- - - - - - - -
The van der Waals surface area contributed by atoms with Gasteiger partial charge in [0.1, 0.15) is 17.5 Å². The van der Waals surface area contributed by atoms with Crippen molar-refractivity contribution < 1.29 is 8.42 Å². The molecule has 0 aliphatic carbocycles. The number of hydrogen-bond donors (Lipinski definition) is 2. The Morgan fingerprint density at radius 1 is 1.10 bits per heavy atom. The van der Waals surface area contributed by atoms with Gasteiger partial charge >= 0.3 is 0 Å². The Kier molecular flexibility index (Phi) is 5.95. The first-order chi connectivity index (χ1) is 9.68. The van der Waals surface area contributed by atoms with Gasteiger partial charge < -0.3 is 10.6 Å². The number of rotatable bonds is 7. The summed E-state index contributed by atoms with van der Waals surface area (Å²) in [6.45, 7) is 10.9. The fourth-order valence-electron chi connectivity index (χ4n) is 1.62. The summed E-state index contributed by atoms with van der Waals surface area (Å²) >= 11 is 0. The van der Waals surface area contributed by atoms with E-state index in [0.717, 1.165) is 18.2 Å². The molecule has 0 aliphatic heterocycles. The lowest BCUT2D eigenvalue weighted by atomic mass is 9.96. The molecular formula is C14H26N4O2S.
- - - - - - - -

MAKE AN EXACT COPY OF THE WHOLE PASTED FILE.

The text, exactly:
The van der Waals surface area contributed by atoms with Gasteiger partial charge in [0.1, 0.15) is 17.5 Å². The van der Waals surface area contributed by atoms with Crippen molar-refractivity contribution < 1.29 is 8.42 Å². The molecule has 0 aliphatic carbocycles. The number of hydrogen-bond donors (Lipinski definition) is 2. The Morgan fingerprint density at radius 1 is 1.10 bits per heavy atom. The van der Waals surface area contributed by atoms with Gasteiger partial charge >= 0.3 is 0 Å². The Kier molecular flexibility index (Phi) is 5.95. The first-order chi connectivity index (χ1) is 9.68. The van der Waals surface area contributed by atoms with Gasteiger partial charge < -0.3 is 10.6 Å². The number of rotatable bonds is 7. The summed E-state index contributed by atoms with van der Waals surface area (Å²) in [6.45, 7) is 10.9. The fourth-order valence-electron chi connectivity index (χ4n) is 1.62. The summed E-state index contributed by atoms with van der Waals surface area (Å²) >= 11 is 0. The van der Waals surface area contributed by atoms with E-state index in [0.717, 1.165) is 18.2 Å². The molecule has 0 aliphatic heterocycles. The lowest BCUT2D eigenvalue weighted by atomic mass is 9.96. The molecular formula is C14H26N4O2S.